Introduction pathways and establishment rates of invasive aquatic species in Europe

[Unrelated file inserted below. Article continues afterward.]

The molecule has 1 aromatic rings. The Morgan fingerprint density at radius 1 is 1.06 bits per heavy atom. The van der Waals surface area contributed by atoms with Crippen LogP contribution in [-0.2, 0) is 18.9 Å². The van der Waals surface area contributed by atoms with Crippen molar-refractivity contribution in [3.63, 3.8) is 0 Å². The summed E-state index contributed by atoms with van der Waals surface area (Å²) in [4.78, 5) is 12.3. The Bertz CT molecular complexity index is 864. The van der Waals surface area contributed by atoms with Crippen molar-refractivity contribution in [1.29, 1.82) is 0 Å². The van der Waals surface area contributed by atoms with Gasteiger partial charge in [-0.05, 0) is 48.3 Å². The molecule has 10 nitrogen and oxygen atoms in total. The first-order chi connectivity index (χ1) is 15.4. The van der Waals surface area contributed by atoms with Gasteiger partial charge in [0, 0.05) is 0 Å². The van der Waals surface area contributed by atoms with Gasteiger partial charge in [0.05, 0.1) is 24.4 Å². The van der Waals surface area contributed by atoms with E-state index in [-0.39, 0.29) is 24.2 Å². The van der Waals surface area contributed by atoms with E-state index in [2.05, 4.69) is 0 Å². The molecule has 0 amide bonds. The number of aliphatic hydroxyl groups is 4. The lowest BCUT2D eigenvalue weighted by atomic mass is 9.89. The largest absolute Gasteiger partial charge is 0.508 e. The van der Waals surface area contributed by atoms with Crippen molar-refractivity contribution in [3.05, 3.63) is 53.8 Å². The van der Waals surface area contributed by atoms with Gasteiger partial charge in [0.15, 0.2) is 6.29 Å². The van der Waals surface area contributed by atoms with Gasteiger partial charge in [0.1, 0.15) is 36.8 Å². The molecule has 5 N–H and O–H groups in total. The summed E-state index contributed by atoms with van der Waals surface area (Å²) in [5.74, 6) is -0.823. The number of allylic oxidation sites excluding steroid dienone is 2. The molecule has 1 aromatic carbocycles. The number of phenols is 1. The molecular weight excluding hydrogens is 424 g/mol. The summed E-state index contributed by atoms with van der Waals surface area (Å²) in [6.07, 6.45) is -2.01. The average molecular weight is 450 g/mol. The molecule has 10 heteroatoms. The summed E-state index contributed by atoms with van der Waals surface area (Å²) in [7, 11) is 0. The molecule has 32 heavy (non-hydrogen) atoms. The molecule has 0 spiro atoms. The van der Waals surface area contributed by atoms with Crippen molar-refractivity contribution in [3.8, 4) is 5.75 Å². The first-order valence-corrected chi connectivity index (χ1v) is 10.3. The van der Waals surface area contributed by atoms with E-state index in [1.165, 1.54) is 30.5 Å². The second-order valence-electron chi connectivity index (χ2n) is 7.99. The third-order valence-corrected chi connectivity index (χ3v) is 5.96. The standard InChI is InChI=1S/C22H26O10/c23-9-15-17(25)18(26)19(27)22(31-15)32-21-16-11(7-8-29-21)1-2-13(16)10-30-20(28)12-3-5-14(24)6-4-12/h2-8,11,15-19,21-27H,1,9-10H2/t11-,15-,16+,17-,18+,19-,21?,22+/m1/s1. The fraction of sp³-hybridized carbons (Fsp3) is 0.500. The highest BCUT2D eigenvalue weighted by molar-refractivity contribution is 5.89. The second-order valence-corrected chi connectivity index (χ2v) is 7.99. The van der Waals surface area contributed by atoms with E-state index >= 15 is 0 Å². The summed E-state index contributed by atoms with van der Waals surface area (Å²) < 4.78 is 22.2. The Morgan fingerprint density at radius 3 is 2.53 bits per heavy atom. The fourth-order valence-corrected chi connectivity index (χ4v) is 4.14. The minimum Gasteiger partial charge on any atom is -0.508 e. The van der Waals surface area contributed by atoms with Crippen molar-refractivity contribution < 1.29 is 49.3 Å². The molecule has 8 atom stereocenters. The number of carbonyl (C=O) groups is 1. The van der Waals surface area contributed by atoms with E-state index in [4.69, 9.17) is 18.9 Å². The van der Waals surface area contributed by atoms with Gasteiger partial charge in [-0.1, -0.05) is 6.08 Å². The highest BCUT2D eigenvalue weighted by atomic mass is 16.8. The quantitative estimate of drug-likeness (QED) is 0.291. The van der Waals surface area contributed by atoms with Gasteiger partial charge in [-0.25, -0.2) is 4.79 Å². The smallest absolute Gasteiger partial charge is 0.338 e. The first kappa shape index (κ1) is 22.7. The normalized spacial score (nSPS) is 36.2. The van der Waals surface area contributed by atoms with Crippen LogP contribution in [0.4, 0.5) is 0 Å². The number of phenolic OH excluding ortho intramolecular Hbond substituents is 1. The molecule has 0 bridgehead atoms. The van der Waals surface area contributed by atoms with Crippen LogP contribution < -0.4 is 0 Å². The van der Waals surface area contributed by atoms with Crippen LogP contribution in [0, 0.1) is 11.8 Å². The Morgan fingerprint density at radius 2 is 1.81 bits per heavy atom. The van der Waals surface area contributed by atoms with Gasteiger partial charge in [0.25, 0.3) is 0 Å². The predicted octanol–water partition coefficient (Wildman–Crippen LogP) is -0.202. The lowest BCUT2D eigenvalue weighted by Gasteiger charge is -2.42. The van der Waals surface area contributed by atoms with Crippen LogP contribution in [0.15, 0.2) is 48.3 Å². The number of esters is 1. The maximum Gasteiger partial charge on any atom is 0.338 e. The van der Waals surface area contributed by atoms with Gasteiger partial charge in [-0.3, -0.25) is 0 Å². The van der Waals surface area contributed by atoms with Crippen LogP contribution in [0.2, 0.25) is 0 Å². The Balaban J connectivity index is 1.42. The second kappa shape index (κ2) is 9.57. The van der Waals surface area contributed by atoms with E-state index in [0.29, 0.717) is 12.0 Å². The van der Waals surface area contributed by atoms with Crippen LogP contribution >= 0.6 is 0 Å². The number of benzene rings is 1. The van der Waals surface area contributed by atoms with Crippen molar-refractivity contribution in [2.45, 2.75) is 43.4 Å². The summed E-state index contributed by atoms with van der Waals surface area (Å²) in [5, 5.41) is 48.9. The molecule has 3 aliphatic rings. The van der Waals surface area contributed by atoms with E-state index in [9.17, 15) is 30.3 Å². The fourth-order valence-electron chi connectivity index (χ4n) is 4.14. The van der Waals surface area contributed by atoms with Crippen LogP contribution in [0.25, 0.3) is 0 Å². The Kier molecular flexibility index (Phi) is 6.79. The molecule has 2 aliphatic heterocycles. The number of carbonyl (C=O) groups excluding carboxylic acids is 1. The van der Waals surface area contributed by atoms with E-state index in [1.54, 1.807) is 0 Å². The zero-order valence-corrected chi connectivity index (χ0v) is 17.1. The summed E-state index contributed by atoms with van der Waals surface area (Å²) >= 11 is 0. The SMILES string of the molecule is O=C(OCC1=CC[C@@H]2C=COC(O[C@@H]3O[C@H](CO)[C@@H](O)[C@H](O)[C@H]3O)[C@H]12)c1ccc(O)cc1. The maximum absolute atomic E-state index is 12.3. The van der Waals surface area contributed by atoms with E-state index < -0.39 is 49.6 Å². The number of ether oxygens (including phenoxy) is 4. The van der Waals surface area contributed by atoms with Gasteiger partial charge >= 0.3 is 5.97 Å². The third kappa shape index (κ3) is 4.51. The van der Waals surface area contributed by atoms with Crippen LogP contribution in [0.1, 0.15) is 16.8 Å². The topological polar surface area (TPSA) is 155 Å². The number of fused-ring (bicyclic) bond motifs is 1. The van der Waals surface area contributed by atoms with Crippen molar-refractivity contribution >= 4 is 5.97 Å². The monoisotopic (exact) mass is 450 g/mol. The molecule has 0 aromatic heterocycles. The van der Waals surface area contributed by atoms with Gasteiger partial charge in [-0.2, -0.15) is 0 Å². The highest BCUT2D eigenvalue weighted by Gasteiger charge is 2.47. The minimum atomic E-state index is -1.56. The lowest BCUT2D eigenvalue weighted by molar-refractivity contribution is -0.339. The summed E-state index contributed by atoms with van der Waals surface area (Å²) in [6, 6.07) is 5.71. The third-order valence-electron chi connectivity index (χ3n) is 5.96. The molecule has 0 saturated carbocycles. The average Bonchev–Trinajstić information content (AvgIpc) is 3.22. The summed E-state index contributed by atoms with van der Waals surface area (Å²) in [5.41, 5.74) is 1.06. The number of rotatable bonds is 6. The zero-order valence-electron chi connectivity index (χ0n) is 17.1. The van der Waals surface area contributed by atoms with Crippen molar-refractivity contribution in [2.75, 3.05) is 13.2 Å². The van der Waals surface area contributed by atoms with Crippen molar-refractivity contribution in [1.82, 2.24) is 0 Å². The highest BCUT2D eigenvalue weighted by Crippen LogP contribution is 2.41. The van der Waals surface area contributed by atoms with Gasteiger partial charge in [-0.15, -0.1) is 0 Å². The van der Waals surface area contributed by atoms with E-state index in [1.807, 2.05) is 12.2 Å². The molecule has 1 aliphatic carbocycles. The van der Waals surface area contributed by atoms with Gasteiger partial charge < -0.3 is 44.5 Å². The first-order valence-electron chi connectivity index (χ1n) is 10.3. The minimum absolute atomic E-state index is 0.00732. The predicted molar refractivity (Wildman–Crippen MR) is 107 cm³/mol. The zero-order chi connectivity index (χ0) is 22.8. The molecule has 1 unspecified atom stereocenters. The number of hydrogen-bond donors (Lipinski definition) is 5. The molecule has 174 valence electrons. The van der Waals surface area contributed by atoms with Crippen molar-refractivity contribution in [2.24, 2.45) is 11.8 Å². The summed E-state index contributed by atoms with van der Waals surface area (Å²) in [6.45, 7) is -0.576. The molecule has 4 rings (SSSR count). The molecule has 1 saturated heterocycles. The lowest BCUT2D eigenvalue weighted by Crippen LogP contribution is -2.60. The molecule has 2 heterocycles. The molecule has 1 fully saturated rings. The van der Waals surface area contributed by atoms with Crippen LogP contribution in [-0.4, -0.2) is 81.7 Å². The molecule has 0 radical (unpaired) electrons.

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Species invasion is one of the leading mechanisms of global environmental change, particularly in freshwater ecosystems. We used the Food and Agriculture Organization's Database of Invasive Aquatic Species to study invasion rates and to analyze invasion pathways within Europe. Of the 123 aquatic species introduced into six contrasting European countries, the average percentage established is 63%, well above the 5%-20% suggested by Williamson's "tens" rule. The introduction and establishment transitions are independent of each other, and species that became widely established did so because their introduction was attempted in many countries, not because of a better establishment capability. The most frequently introduced aquatic species in Europe are freshwater fishes. We describe clear introduction pathways of aquatic species into Europe and three types of country are observed: "recipient and donor" (large, midlatitude European countries, such as France, the United Kingdom, and Germany, that give and receive the most introductions), "recipient" (most countries, but particularly southern countries, which give few species but receive many), and "neither recipient nor donor" (only two countries). A path analysis showed that the numbers of species given and received are mediated by the size (area) of the country and population density, but not gross domestic product per capita ​
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